Pepper Moffatt - Friday, March 18 2005 @ 10:57 AM EST (#106594) #
I'd certainly put on some sort of runners-in-motion play when there's a guy on first with less then 2 out when Hillenbrand is up. With 1st and 3rd and one out, I'd want the guy on 1st to steal. Given Hillenbrand's propensity to ground out, I think the breakeven on a straight steal is going to be a lot less than 75%.
Jordan - Friday, March 18 2005 @ 11:03 AM EST (#106595) #
For exactly these reasons, I'd consider batting Hillenbrand second, with Adams leading off. Adams was a phenomenally successful baserunner in the minors -- when they allowed him to run. Putting him in motion, with Hillenbrand's bat control, could be a lot of fun.

But if they simply bat Hillenbrand, say, sixth or seventh, with slow trains like Catalanotto or Zaun in front of him, he's going to be a double-play machine. The Blue Jays have to manage their lineup this year with creativity and a certain bravado -- "sit back and wait for the jack" isn't going to work, and thankfully, they seem to realize that.
Pepper Moffatt - Friday, March 18 2005 @ 11:04 AM EST (#106597) #
That should say "I'd certainly CONSIDER PUTTING"..

I mean, I wouldn't do it *all* the time. Depends on a lot of things. :)
Mike Green - Friday, March 18 2005 @ 11:27 AM EST (#106599) #
If you buy the ZIPS projections, O-Dog should lead off with H'Brand hitting 2nd. Adams should hit ninth. The side benefit would be removing pressure from a rook.

With that lineup, you would do a lot of hitting and running with Hillenbrand.
Jordan - Friday, March 18 2005 @ 11:51 AM EST (#106601) #
It would be interesting to see Hudson in the leadoff position, along the lines of the "sparkplug" theory at the top of the lineup. And while Orlando's batting average has stayed locked in at around .270 the last three seasons, his walks have been increasing every year. Nonetheless, he's not shown much ability to be a real stolen base threat (12/20 lifetime). Adams, meanwhile, has posted at least a .350 OBP everywhere he's played (except for the end of 2002, when his third stop of the year was a show-me promotion to Dunedin), and he's better on the basepaths. Unless he struggles with a full season in the majors, I'd keep Adams at the top.
Pistol - Friday, March 18 2005 @ 11:56 AM EST (#106603) #
I could be wrong, but I thought the lineup was pretty much set:

Mike Green - Friday, March 18 2005 @ 12:11 PM EST (#106604) #
That is probably what it will be.

Hopefully, Koskie will be healthy enough this year, so that the hit and run is a viable option with Hillenbrand.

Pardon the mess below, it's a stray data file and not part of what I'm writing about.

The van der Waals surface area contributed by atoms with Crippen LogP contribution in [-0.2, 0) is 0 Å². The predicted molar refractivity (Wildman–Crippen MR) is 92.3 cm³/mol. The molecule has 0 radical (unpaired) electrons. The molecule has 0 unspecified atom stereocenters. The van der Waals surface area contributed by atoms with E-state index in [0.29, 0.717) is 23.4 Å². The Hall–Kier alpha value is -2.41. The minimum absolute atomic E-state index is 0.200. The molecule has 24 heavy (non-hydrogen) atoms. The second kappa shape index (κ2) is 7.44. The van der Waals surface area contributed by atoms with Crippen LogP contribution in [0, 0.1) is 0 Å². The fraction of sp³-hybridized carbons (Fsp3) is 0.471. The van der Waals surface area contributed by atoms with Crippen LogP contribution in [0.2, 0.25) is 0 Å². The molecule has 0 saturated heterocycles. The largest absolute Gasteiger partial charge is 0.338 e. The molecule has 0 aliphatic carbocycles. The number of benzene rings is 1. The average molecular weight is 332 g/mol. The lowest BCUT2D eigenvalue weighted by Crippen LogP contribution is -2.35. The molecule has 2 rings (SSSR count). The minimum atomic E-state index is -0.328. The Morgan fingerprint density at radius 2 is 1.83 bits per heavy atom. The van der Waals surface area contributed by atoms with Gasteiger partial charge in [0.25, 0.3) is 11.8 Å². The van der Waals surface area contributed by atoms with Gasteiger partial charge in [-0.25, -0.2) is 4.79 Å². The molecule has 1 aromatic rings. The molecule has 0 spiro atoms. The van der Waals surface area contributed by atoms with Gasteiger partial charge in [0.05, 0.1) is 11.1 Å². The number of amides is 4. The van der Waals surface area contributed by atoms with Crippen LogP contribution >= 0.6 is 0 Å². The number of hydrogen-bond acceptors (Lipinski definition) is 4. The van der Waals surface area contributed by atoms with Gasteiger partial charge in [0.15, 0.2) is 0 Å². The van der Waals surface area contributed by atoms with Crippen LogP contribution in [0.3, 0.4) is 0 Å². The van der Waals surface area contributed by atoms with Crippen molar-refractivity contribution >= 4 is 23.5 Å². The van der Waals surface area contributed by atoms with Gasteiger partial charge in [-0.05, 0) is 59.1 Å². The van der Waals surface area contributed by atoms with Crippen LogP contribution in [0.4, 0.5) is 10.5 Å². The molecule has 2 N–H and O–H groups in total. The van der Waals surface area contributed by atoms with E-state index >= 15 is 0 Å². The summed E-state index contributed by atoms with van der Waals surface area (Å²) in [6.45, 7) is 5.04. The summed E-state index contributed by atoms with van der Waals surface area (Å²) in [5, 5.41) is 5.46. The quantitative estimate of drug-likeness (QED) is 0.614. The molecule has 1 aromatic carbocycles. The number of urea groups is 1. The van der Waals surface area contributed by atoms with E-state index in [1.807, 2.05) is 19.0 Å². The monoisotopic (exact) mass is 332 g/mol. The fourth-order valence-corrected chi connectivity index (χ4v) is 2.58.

Jim - Friday, March 18 2005 @ 03:21 PM EST (#106624) #
What are they on the hook for Koch? Is it a percentage of his contract because it's before the season?
Jim - Friday, March 18 2005 @ 03:22 PM EST (#106625) #
Nevermind, it's a waste of 580k.
Braby21 - Friday, March 18 2005 @ 04:45 PM EST (#106626) #
Mike Green - Friday, March 18 2005 @ 04:52 PM EST (#106628) #
According to the article linked to above, the Jays are on the hook for 580K if Koch signs with another team (who would be responsible only for the minimum), and presumably 900K if he doesn't, as it was a guaranteed contract.
Thomas - Friday, March 18 2005 @ 05:21 PM EST (#106631) #
The minimum is now $320,000?

News to me, but I suppose it makes sense.
Thomas - Friday, March 18 2005 @ 05:24 PM EST (#106632) #
In other news, the Red Sox assigned six players to their minor league camp.

Three of them are familiar names to Jays fans: Simon Pond, Dave Berg and Japanese pitcher Denny Tomori.
James W - Friday, March 18 2005 @ 06:24 PM EST (#106633) #
$320,000 is the "veteran minimum", I believe, while $300,000 is the minimum for youngsters. I have no idea how much service you need to be a "veteran" though.
Wildrose - Friday, March 18 2005 @ 06:54 PM EST (#106634) #
The 2005/ 2006 MLB collective agreement had a cost of living adjustment rider to the minimum of $300,000.(salary. This I believe leads to the $320,000 figure, players regardless of experience have to be paid this minimum.
brels - Friday, March 18 2005 @ 06:56 PM EST (#106635) #
So that is it for will be interesting to see if someone picks him up.

You would think having "I Love Billy Koch" tatooed on team mates rear end would count for something. Guess not.

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The following comments are owned by whomever posted them. This site is not responsible for what they say.